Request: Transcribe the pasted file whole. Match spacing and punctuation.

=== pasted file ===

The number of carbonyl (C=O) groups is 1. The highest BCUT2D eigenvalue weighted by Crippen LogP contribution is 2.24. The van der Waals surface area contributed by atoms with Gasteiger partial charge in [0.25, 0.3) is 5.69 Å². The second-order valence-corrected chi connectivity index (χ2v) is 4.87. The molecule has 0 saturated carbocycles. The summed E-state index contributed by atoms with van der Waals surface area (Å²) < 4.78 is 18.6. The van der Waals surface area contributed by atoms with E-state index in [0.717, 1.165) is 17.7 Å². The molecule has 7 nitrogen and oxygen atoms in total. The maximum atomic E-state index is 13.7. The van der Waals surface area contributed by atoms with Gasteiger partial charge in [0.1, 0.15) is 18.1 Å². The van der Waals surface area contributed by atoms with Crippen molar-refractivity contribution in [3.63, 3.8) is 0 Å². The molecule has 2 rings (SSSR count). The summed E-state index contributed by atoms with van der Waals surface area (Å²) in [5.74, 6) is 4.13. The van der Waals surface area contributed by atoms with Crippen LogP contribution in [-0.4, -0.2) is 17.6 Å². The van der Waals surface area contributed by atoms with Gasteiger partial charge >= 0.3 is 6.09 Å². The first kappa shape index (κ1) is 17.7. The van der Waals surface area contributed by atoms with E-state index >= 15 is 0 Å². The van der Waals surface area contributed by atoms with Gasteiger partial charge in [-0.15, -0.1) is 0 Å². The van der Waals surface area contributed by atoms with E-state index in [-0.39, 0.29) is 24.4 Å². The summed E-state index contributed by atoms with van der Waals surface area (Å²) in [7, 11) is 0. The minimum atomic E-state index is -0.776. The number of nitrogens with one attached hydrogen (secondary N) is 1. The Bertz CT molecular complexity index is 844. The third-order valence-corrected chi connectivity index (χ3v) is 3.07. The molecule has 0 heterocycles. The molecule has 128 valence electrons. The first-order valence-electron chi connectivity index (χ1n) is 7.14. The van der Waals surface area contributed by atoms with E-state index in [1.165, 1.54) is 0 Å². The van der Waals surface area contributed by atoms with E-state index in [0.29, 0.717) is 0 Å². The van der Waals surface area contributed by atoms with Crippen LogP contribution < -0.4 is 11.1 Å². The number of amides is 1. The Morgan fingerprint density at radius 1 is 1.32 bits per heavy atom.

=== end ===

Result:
The number of carbonyl (C=O) groups is 1. The highest BCUT2D eigenvalue weighted by Crippen LogP contribution is 2.24. The van der Waals surface area contributed by atoms with Gasteiger partial charge in [0.25, 0.3) is 5.69 Å². The second-order valence-corrected chi connectivity index (χ2v) is 4.87. The molecule has 0 saturated carbocycles. The summed E-state index contributed by atoms with van der Waals surface area (Å²) < 4.78 is 18.6. The van der Waals surface area contributed by atoms with E-state index in [0.717, 1.165) is 17.7 Å². The molecule has 7 nitrogen and oxygen atoms in total. The maximum atomic E-state index is 13.7. The van der Waals surface area contributed by atoms with Gasteiger partial charge in [0.1, 0.15) is 18.1 Å². The van der Waals surface area contributed by atoms with Crippen molar-refractivity contribution in [3.63, 3.8) is 0 Å². The molecule has 2 rings (SSSR count). The summed E-state index contributed by atoms with van der Waals surface area (Å²) in [5.74, 6) is 4.13. The van der Waals surface area contributed by atoms with Crippen LogP contribution in [-0.4, -0.2) is 17.6 Å². The van der Waals surface area contributed by atoms with Gasteiger partial charge >= 0.3 is 6.09 Å². The first kappa shape index (κ1) is 17.7. The van der Waals surface area contributed by atoms with E-state index >= 15 is 0 Å². The van der Waals surface area contributed by atoms with Gasteiger partial charge in [-0.15, -0.1) is 0 Å². The van der Waals surface area contributed by atoms with E-state index in [-0.39, 0.29) is 24.4 Å². The summed E-state index contributed by atoms with van der Waals surface area (Å²) in [7, 11) is 0. The minimum atomic E-state index is -0.776. The number of nitrogens with one attached hydrogen (secondary N) is 1. The Bertz CT molecular complexity index is 844. The third-order valence-corrected chi connectivity index (χ3v) is 3.07. The molecule has 0 heterocycles. The molecule has 128 valence electrons. The first-order valence-electron chi connectivity index (χ1n) is 7.14. The van der Waals surface area contributed by atoms with E-state index in [1.165, 1.54) is 0 Å². The van der Waals surface area contributed by atoms with E-state index in [0.29, 0.717) is 0 Å². The van der Waals surface area contributed by atoms with Crippen LogP contribution < -0.4 is 11.1 Å². The number of amides is 1. The Morgan fingerprint density at radius 1 is 1.32 bits per heavy atom.